Chicago Reviews

Campy “Who Killed Joan Crawford?” is anything but a drag

Review by Karen Topham, ChicagoOnstage, member American Theatre Critics Association. Photo by Glitterati Productions.

So you were hunting for a campy drag murder mystery comedy that pays tribute to old Hollywood stars? I don’t know why you have such specific needs, but look no further: Glitterati Productions has exactly what you seek in Who Killed Joan Crawford?, now playing at the Athenaeum Theatre. Michael Leeds’ play, directed here by John Nasca, is about as silly as they come: on a dark and stormy night, five men arrive at a birthday party dressed (as requested by their soap opera star host) as Joan Crawford in one of her iconic roles, only to discover that someone is killing them off one by one. This brisk seventy-minute play, which takes place during the 1993 Tony Awards and pokes fun at Hollywood, Broadway, and show business in general, is a well-done, surprisingly fun little farce. 

Of course, having five gay guys dressed (with varying degrees of success) as Joan Crawford makes for a good start, but Leeds’ script has a lot of fun beyond the visual, and although it has a significant amount of insider humor, it is easily accessible by those who know nothing about the titular movie star. As to the mystery: these five men might have been brought here by a mutual friend, but they don’t all necessarily care for each other. And one of them has brought along the (much younger) ghostwriter of his memoir on his arm. Further, while they are all here, the birthday boy is oddly absent. And did I mention it’s a stormy night? The violent thunderstorm drenching the area has completely cut them off from all possible avenues of help. Red herrings abound as the bodies pile up, and Nasca’s generous direction allows the actors (and the audience) to have a grand time while the mystery and the comedy unwind.

The very talented ensemble is anchored by John Cardone as Gene Harlow (yep, that’s right), a wealthy man who has agreed to produce a musical called “Last Man Standing” so that Trick (Luis Jiménez), the soap star, can transition to Broadway. The musical will also mark a comeback chance for Leo (Patrick Rybarczyk), whose desperate (and vain) attempt to craft a memoir isn’t going to help him to regain his box office potential. Cardone, dressed impeccably as Crawford in “Mildred Pierce,” impresses with his droll line deliveries as the evening gets stranger and stranger.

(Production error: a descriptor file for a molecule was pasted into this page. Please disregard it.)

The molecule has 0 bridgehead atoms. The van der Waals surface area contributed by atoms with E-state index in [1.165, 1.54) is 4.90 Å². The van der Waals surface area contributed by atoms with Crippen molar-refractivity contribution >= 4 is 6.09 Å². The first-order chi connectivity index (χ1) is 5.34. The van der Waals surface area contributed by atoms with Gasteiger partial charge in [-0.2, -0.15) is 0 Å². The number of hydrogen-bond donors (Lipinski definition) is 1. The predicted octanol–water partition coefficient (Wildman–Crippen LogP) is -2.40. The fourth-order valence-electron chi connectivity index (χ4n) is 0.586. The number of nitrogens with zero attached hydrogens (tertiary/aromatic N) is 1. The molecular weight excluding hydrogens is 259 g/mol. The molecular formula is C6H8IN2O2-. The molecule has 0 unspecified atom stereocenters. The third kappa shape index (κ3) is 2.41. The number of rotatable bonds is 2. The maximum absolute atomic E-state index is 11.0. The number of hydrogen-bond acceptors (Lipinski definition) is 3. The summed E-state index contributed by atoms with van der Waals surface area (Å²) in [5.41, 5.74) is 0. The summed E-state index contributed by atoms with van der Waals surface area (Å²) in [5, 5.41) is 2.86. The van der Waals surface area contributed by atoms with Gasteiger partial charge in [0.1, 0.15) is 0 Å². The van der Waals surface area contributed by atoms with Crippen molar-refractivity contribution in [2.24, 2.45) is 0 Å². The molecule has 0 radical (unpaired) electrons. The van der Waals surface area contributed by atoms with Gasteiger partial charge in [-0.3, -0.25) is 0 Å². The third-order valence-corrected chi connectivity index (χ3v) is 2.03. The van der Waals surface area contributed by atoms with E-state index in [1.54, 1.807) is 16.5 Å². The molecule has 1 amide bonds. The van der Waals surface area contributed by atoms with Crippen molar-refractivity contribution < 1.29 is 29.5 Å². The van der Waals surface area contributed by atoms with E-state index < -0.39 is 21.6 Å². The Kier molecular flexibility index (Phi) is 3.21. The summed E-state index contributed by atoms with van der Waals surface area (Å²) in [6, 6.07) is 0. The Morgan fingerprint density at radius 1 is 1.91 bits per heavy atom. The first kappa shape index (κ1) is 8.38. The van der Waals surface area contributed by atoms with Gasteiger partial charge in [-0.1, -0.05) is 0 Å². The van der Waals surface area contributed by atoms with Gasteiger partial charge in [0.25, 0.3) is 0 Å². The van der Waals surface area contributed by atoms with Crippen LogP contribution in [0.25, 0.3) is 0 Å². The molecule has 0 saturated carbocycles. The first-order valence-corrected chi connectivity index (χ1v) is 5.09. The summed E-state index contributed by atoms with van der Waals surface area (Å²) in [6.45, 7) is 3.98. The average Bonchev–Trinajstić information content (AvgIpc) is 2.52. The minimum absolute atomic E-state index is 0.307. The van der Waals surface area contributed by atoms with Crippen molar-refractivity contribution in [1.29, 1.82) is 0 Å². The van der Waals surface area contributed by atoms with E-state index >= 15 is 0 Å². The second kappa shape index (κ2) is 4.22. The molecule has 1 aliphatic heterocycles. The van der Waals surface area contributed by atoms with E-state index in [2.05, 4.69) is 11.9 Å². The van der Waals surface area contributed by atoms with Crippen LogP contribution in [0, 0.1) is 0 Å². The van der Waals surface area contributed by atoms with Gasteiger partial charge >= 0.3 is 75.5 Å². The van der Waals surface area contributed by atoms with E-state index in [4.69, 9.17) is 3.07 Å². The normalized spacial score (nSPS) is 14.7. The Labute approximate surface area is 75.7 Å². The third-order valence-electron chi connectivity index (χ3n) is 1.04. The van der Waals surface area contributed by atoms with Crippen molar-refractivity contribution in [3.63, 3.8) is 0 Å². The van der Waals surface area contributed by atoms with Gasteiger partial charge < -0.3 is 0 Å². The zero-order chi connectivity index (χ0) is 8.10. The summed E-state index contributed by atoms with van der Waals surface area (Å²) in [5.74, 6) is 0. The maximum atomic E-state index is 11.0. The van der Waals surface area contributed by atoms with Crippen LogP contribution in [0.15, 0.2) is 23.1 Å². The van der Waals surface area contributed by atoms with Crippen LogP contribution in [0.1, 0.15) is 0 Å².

Rybarczyk’s fawning Leo, who spends a significant amount of the evening upstairs watching the Tonys in the company of corpses, is so self-centered that he randomly breaks into song snippets from the new musical even though people are dying all around him. His companion, David (John Magaña), who seems at first to be merely a boy toy, is hiding something sinister behind his youthful face, and observant Harvey (Lee Wichman) makes it his business to find out what. Meanwhile, Michael Jack Hampton’s hapless Stewart spends the evening prancing about in an ill-fitting version of a dress from somewhere (“The Women?”) and being the butt of jokes. 

Director Nasca, who also designed the costumes—and dressing five guys as Joan Crawford couldn’t have been easy—keeps the show moving briskly along and guides his cast to some fine work. He has also attracted a strong creative team. The show plays out on a set by Jonathan Berg-Einhorn that easily evokes the kind of woodsy cabin to which Trick invites his guests, while lighting designer Sam van Loon and sound designer Matthew R. Chase conspire to create a pretty realistic thunderstorm. 

Who Killed Joan Crawford? won’t change your life (unless it gives you nightmares of masculine Joan Crawfords haunting your sleep), but it is a lot of fun, which is pretty much what you look for in a campy drag murder mystery comedy (which, by the way, really ought to be an actual genre). Who knows? You might just die laughing.

Who Killed Joan Crawford? is a Glitterati Production now playing at the Athenaeum Theatre, 2936 N. Southport, Chicago through Nov 10. Check the website for specific dates, times, and tickets. Find more information about current plays in our front page recs and at theatreinchicago.com.

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